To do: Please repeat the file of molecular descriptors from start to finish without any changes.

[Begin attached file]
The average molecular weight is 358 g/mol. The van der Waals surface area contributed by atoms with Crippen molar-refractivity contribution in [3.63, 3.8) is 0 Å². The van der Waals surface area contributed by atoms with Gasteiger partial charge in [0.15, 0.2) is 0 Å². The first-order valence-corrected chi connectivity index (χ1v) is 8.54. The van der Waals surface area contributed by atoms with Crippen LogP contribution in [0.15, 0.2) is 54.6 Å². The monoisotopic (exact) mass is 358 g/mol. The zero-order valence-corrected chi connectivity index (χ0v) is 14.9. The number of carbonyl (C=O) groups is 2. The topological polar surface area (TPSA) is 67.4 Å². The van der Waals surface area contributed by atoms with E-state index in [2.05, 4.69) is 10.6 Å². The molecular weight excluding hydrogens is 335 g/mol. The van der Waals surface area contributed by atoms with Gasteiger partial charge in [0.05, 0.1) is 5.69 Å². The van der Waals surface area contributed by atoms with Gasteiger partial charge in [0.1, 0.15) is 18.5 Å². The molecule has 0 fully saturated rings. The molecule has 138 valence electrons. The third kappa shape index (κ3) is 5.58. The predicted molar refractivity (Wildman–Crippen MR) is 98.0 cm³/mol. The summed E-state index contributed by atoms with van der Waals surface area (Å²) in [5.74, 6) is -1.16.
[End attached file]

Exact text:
The average molecular weight is 358 g/mol. The van der Waals surface area contributed by atoms with Crippen molar-refractivity contribution in [3.63, 3.8) is 0 Å². The van der Waals surface area contributed by atoms with Gasteiger partial charge in [0.15, 0.2) is 0 Å². The first-order valence-corrected chi connectivity index (χ1v) is 8.54. The van der Waals surface area contributed by atoms with Crippen LogP contribution in [0.15, 0.2) is 54.6 Å². The monoisotopic (exact) mass is 358 g/mol. The zero-order valence-corrected chi connectivity index (χ0v) is 14.9. The number of carbonyl (C=O) groups is 2. The topological polar surface area (TPSA) is 67.4 Å². The van der Waals surface area contributed by atoms with E-state index in [2.05, 4.69) is 10.6 Å². The molecular weight excluding hydrogens is 335 g/mol. The van der Waals surface area contributed by atoms with Gasteiger partial charge in [0.05, 0.1) is 5.69 Å². The van der Waals surface area contributed by atoms with Gasteiger partial charge in [0.1, 0.15) is 18.5 Å². The molecule has 0 fully saturated rings. The molecule has 138 valence electrons. The third kappa shape index (κ3) is 5.58. The predicted molar refractivity (Wildman–Crippen MR) is 98.0 cm³/mol. The summed E-state index contributed by atoms with van der Waals surface area (Å²) in [5.74, 6) is -1.16.